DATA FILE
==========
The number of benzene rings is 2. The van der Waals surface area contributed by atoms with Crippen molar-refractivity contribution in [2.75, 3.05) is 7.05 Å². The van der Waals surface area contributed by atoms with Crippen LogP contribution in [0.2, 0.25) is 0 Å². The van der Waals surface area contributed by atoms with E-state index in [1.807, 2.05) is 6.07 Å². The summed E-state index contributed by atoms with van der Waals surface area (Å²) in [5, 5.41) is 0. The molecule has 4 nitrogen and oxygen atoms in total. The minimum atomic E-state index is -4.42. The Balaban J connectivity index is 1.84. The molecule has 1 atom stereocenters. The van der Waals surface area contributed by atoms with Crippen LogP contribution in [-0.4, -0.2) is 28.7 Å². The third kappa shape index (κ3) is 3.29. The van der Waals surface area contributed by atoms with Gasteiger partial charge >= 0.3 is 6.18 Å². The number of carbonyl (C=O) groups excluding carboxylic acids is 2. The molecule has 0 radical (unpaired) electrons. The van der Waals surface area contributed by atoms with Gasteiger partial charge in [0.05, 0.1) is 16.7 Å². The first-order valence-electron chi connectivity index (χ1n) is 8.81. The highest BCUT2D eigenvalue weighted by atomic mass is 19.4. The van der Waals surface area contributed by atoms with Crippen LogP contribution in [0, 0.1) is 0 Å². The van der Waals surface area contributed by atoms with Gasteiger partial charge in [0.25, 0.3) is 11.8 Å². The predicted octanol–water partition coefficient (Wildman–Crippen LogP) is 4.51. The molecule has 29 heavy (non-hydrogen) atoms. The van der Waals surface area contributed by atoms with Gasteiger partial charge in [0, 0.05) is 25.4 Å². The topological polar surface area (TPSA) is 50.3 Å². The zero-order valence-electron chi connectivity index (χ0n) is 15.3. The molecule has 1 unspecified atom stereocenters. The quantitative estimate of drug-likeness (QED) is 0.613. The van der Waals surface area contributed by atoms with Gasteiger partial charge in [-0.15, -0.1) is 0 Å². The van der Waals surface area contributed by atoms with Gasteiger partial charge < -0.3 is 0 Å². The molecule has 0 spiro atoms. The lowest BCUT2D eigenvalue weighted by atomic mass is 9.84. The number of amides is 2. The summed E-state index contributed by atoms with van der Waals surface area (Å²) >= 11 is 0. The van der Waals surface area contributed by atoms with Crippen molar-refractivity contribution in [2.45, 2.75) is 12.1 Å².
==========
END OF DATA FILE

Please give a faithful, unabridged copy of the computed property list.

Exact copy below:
The number of benzene rings is 2. The van der Waals surface area contributed by atoms with Crippen molar-refractivity contribution in [2.75, 3.05) is 7.05 Å². The van der Waals surface area contributed by atoms with Crippen LogP contribution in [0.2, 0.25) is 0 Å². The van der Waals surface area contributed by atoms with E-state index in [1.807, 2.05) is 6.07 Å². The summed E-state index contributed by atoms with van der Waals surface area (Å²) in [5, 5.41) is 0. The molecule has 4 nitrogen and oxygen atoms in total. The minimum atomic E-state index is -4.42. The Balaban J connectivity index is 1.84. The molecule has 1 atom stereocenters. The van der Waals surface area contributed by atoms with Crippen LogP contribution in [-0.4, -0.2) is 28.7 Å². The third kappa shape index (κ3) is 3.29. The van der Waals surface area contributed by atoms with Gasteiger partial charge >= 0.3 is 6.18 Å². The number of carbonyl (C=O) groups excluding carboxylic acids is 2. The molecule has 0 radical (unpaired) electrons. The van der Waals surface area contributed by atoms with Gasteiger partial charge in [0.05, 0.1) is 16.7 Å². The first-order valence-electron chi connectivity index (χ1n) is 8.81. The highest BCUT2D eigenvalue weighted by atomic mass is 19.4. The van der Waals surface area contributed by atoms with Crippen LogP contribution in [0, 0.1) is 0 Å². The van der Waals surface area contributed by atoms with Gasteiger partial charge in [0.25, 0.3) is 11.8 Å². The predicted octanol–water partition coefficient (Wildman–Crippen LogP) is 4.51. The molecule has 29 heavy (non-hydrogen) atoms. The van der Waals surface area contributed by atoms with Gasteiger partial charge in [0, 0.05) is 25.4 Å². The topological polar surface area (TPSA) is 50.3 Å². The zero-order valence-electron chi connectivity index (χ0n) is 15.3. The molecule has 1 unspecified atom stereocenters. The quantitative estimate of drug-likeness (QED) is 0.613. The van der Waals surface area contributed by atoms with Gasteiger partial charge in [-0.15, -0.1) is 0 Å². The van der Waals surface area contributed by atoms with Gasteiger partial charge < -0.3 is 0 Å². The molecule has 0 spiro atoms. The lowest BCUT2D eigenvalue weighted by atomic mass is 9.84. The number of amides is 2. The summed E-state index contributed by atoms with van der Waals surface area (Å²) >= 11 is 0. The van der Waals surface area contributed by atoms with Crippen molar-refractivity contribution in [2.45, 2.75) is 12.1 Å².